In 1920, British troops fired into the crowd at a football match in Dublin in retaliation for the killing of British undercover agents. It was during the Irish War of Independence, and 32 people lost their lives that day. That tragic event would later be referred to as “Bloody Sunday.” Unfortunately that was not the last atrocity to adopt that title. It should sadden us all that such events happen many times within our lifetime.
Once again, we have another bloody Sunday. This last Sunday for reasons we may never fully know, a man fired a massive amount of shots into a crowd in Las Vegas. As soon as the news broke, the world spins its gears, looking for someone or something to blame.
We want a simple and easy explanation for this kind of violence. If the cause is simple then we believe the solution is just as simple. Some will blame guns, others politics, others race, and the debates on social media will continue to stir the fire with each side certain of their moral superiority.
The news feels less informative these days and more like an ideological recruitment center. Whatever opinion you may have, there is a media outlet willing to cater to you.
So what do Christians do in moments like these? As the world succumbs to panic and political positioning, how do we respond? Do we spend countless hours making arguments on the NFL and the national anthem, gun control or some other future event that will further polarize humanity? Or is there a more Christ-like way to respond?
I wish I had some really sage advice, but I have been trying to figure out how to balance this in my own life as well. Personally, I have always enjoyed debating, and I tend to have really strong opinions on just about everything. It took me awhile, but I finally learned that Facebook or any other means of social media is a terrible place for debating opinions.
Whenever I feel the desire to join in on the collective outrage, I just stop and walk away. I have made it a point to spend much more time reading books than reading my Facebook feed. This has been really helpful because books are not just knee-jerk reactions like we find online, they required the author to pause and think about what they wanted to say.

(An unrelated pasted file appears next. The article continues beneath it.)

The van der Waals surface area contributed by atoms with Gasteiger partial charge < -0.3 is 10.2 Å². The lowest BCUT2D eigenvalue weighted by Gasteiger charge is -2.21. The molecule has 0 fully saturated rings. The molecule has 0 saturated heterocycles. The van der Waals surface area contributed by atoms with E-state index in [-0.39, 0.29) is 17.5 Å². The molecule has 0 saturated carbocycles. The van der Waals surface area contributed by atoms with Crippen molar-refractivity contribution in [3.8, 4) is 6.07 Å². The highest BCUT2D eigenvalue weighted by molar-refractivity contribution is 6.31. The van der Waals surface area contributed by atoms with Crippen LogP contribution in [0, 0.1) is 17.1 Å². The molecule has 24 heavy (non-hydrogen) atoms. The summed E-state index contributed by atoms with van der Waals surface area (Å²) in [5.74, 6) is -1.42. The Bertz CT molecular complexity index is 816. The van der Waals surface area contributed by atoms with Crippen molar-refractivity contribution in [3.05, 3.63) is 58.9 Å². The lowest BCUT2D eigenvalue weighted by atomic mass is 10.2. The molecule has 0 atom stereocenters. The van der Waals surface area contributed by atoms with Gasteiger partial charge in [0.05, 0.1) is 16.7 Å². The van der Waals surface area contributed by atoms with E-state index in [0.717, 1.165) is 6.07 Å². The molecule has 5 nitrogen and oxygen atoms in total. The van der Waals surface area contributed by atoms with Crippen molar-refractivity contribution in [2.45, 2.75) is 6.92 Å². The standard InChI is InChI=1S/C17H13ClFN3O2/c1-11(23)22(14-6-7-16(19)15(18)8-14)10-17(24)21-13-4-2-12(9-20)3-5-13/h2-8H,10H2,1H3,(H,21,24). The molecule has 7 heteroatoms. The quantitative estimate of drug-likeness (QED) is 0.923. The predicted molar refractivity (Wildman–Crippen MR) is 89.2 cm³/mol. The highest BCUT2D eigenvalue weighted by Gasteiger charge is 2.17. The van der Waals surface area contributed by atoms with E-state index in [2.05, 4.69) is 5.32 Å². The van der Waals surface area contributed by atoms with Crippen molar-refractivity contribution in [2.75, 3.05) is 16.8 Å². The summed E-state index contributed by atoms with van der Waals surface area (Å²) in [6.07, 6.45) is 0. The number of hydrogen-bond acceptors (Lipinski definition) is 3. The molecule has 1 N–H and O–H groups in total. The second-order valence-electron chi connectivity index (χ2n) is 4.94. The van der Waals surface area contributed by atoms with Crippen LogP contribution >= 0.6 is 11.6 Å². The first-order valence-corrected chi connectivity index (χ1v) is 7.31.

Spending less time immersed in the drama of the world has helped me focus on what really matters. One thing that I am certain of is that the Gospel is the only solution to the issues that really plague us. Our problems are not just political, racial or financial, our problem is our humanity. Even though we are human we are also much more.
Paul reminds the church in Corinth of this when he tells them, “For while there is jealousy and strife among you, are you not of the flesh and behaving only in a human way?” (1 Cor. 3:3). He sees humanity as the issue, while also recognizing that they are more than just humans; they are created in the image of God.
Since the Gospel is the only real solution, I try to tell it and live it as much as possible. Telling others about my view on gun control won’t get them into heaven. That doesn’t mean these social issues are not important, but let us always look at them through the lens of the Gospel.
I want to encourage you, as the media fury ramps up once again, realize that God has a solution, and He has charged you with spreading the cure to others. We do not live our lives based upon fear or hatred, these things may bring in the ratings, but they do not produce the peace and rest our souls need.
So how do we respond in these situations? The Bible is clear. We love our neighbors and our enemies because Christ first loved us. May God grant us peace within our hearts, so we can build peace with our words and hands.